Polisport Lookos Battery Powered Headlight – Product Of The Week

A universal, battery powered, solar headlight for motocross and off-road bikes

Battery operated, solar charging headlight? Oh yeah, we'll give it a try!Photo By Sean Klinger

Polisport Lookos Battery Powered Headlight

$404.45 Solar Version

$388.45 Standard Version

This week we are taking a look at Polisport’s new universal, battery-powered and solar rechargeable Lookos Headlight. Why someone didn’t come out with sooner is lost on us because this is a very cool idea. There is a non-solar version as well if you don’t like the way the charging panel looks, but we just had to test the recharge capabilities.

We haven’t put this on a bike yet but since it is a fully contained, battery-operated unit, we can mount this up to any bike in our test fleet, be it a moto bike or an off-roader. The battery pack is rechargeable via a wall plug on both solar and non-solar units and Polisport says to get a full recharge, even the solar panel version must be plugged into the wall. The solar panel is there more as a range extender rather than a full charging device.

How long does it last? According to Polisport, the battery pack should be good for four hours on the Low Beam mode and about two and a half hours on the High Beam mode. They don’t say how long the solar panel will extend those times, but any amount is cool. When the battery is completely dead, it should take about three hours to get a full charge.

The LED bulbs put out 400 lumens each and are replaceable, as is the battery pack. To mount this unit up to a bike, the Lookos comes with round, rubber securing straps to fasten it to the fork tubes between the upper and lower triple clamps. If a bike has a large CDI or steering damper (Honda style) there are extension brackets to move the whole housing more forward for better clearance.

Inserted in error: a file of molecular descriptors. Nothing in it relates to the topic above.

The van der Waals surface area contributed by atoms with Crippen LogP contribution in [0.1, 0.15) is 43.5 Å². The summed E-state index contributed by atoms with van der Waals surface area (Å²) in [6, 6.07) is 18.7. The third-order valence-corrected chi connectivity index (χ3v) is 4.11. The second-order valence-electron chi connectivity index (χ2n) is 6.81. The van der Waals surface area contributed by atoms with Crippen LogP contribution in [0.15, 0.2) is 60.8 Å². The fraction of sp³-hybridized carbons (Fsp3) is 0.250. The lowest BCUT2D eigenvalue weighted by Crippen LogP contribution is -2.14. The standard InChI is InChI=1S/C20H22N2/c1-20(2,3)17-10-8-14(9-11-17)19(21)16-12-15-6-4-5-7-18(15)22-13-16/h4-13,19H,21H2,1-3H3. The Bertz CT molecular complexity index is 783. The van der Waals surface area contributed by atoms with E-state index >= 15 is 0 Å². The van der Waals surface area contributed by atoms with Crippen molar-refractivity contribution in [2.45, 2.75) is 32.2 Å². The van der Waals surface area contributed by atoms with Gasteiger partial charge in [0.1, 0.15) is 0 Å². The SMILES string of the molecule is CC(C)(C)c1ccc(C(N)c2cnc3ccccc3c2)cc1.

We think this a very cool idea and we are excited to put the Lookos on one of our long haul test bikes soon. Check the magazine and back here at dirtrider.com for the full test soon.

Headlight solar panel
The solar panel looks a little funny and will get covered with dirt, but if it keeps the juice flowing, we are all about it.Photo By Sean Klinger
Back part of the headlight
The battery pack is wedged behind the top portion of the head light, above the bulbs. It can be taken out for replacement or for recharge via a wall plug, which takes about three hours according to Polisport.Photo By Sean Klinger
Battery pack
The battery pack has a side switch to turn it on and this top switch to go from High to Low Beam mode. According to Polisport, it should last two and a half hours on High and four hours on low. With the solar panel, those will be extended, yet by how much is unclear.Photo By Sean Klinger